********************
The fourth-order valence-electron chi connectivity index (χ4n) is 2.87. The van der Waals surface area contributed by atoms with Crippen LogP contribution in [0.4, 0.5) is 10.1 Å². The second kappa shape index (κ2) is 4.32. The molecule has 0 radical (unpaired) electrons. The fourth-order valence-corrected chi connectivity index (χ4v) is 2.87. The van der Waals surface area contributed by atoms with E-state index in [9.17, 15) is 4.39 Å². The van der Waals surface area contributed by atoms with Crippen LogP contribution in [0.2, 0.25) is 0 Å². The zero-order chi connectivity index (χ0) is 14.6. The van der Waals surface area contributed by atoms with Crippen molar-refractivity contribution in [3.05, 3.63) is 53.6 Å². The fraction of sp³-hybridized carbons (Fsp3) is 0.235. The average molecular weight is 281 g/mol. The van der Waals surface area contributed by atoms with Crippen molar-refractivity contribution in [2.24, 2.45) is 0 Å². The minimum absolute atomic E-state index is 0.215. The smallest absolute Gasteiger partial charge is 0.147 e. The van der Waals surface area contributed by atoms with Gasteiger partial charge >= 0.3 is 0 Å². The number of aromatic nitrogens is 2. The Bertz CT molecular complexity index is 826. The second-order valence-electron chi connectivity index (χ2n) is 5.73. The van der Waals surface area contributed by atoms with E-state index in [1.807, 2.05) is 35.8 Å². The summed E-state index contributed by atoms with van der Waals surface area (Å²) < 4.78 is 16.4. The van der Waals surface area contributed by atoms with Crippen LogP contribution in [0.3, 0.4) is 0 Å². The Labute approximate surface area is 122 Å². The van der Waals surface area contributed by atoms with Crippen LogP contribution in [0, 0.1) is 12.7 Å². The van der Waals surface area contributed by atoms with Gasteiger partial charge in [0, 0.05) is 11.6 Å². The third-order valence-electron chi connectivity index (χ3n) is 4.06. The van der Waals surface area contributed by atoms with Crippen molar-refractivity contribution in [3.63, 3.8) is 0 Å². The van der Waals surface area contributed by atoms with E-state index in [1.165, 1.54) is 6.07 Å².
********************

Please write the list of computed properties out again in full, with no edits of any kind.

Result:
The fourth-order valence-electron chi connectivity index (χ4n) is 2.87. The van der Waals surface area contributed by atoms with Crippen LogP contribution in [0.4, 0.5) is 10.1 Å². The second kappa shape index (κ2) is 4.32. The molecule has 0 radical (unpaired) electrons. The fourth-order valence-corrected chi connectivity index (χ4v) is 2.87. The van der Waals surface area contributed by atoms with E-state index in [9.17, 15) is 4.39 Å². The van der Waals surface area contributed by atoms with Crippen LogP contribution in [0.2, 0.25) is 0 Å². The zero-order chi connectivity index (χ0) is 14.6. The van der Waals surface area contributed by atoms with Crippen molar-refractivity contribution in [3.05, 3.63) is 53.6 Å². The fraction of sp³-hybridized carbons (Fsp3) is 0.235. The average molecular weight is 281 g/mol. The van der Waals surface area contributed by atoms with Crippen molar-refractivity contribution in [2.24, 2.45) is 0 Å². The minimum absolute atomic E-state index is 0.215. The smallest absolute Gasteiger partial charge is 0.147 e. The van der Waals surface area contributed by atoms with Gasteiger partial charge >= 0.3 is 0 Å². The number of aromatic nitrogens is 2. The Bertz CT molecular complexity index is 826. The second-order valence-electron chi connectivity index (χ2n) is 5.73. The van der Waals surface area contributed by atoms with E-state index in [1.807, 2.05) is 35.8 Å². The summed E-state index contributed by atoms with van der Waals surface area (Å²) < 4.78 is 16.4. The van der Waals surface area contributed by atoms with Crippen LogP contribution in [0.3, 0.4) is 0 Å². The Labute approximate surface area is 122 Å². The van der Waals surface area contributed by atoms with Crippen LogP contribution in [0, 0.1) is 12.7 Å². The van der Waals surface area contributed by atoms with Gasteiger partial charge in [0, 0.05) is 11.6 Å². The third-order valence-electron chi connectivity index (χ3n) is 4.06. The van der Waals surface area contributed by atoms with Crippen molar-refractivity contribution in [3.63, 3.8) is 0 Å². The van der Waals surface area contributed by atoms with E-state index in [1.165, 1.54) is 6.07 Å².